The Al Whittle Theatre in Wolfville is very much alive, even though there have been no public performances and almost zero income for the past 12 months.
Fortunately there have been some private rentals and support from the provincial government, so Mary Harwell, manager of Wolfville’s cultural hub, says, “we’re not in danger, but revenues are down a lot.”
An emergency funding grant of $19,715 will help the facility to continue to host concerts, film screenings, live theatre, and festivals once pandemic restrictions ease. The cinema had a program of improvements underway, Harwell noted, but refurbishing of brickwork on the 120-year-old building has been somewhat delayed. “We’re keeping things going,” she said. An Oscar-based film series of 11 screenings is set to start on April 4 with social distancing. The Valentine’s weekend of films was popular.
Co-op president Frank Lussing says the board has been using its meetings to “look forward post-pandemic and be aware of changing factors to determine what kind of future we want to have.”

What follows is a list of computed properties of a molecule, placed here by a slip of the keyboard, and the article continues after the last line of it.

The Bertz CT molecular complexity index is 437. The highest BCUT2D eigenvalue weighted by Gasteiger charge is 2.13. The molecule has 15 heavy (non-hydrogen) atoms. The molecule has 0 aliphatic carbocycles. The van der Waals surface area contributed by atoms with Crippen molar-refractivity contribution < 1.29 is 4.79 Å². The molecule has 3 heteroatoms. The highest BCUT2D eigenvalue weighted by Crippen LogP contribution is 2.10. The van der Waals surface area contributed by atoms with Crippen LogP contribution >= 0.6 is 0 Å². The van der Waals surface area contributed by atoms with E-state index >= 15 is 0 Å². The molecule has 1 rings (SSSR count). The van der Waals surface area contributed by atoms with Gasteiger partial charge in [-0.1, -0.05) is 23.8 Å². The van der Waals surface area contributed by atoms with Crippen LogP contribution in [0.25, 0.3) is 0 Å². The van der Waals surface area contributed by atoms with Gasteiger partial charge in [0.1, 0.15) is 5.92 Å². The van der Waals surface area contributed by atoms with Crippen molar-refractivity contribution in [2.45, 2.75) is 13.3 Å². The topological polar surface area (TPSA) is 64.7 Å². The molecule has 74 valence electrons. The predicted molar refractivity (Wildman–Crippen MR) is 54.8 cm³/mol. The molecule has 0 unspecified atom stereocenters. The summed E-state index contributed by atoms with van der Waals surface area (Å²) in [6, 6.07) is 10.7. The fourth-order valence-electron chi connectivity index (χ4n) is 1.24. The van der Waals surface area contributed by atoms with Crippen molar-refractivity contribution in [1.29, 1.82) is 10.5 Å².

One of the key changes was suggested by performers, he said, “who are looking for opportunities to expand their audiences virtually. There will never be a substitute for live audiences, but due to the pandemic there is more interest in that experience.”
As a result, some of the funds raised in the annual share sale campaign will go toward the purchase of live-streaming equipment. Since the Nova Scotia government has ended the Equity Tax Credit program for cooperatives, $100 shares can be purchased at any time of the year, says secretary Elisabeth Kosters.
The theatre is a provincially-designated landmark dating back to 1901. In 1947, the re-named Acadia Theatre showed its first film. After a period of closure twenty years ago, the newly-renovated, community-owned theatre reopened in 2004. The building is called the Acadia Cinema, but the theatre was named after long-time manager, the late Al Whittle.
Community volunteers and co-op shareholders were able to pay off the mortgage on the cinema in 2019. The cinema board includes Frank Lussing, President; Lesley Winters, Vice-President; Elisabeth Kosters, Secretary; Trevor Lloyd, Treasurer; Vincent den Hartog, Alyson Kelly, Graham Howes, Lynn Aylward, and Deborah Hemming.
Photo courtesy of Wendy Elliott.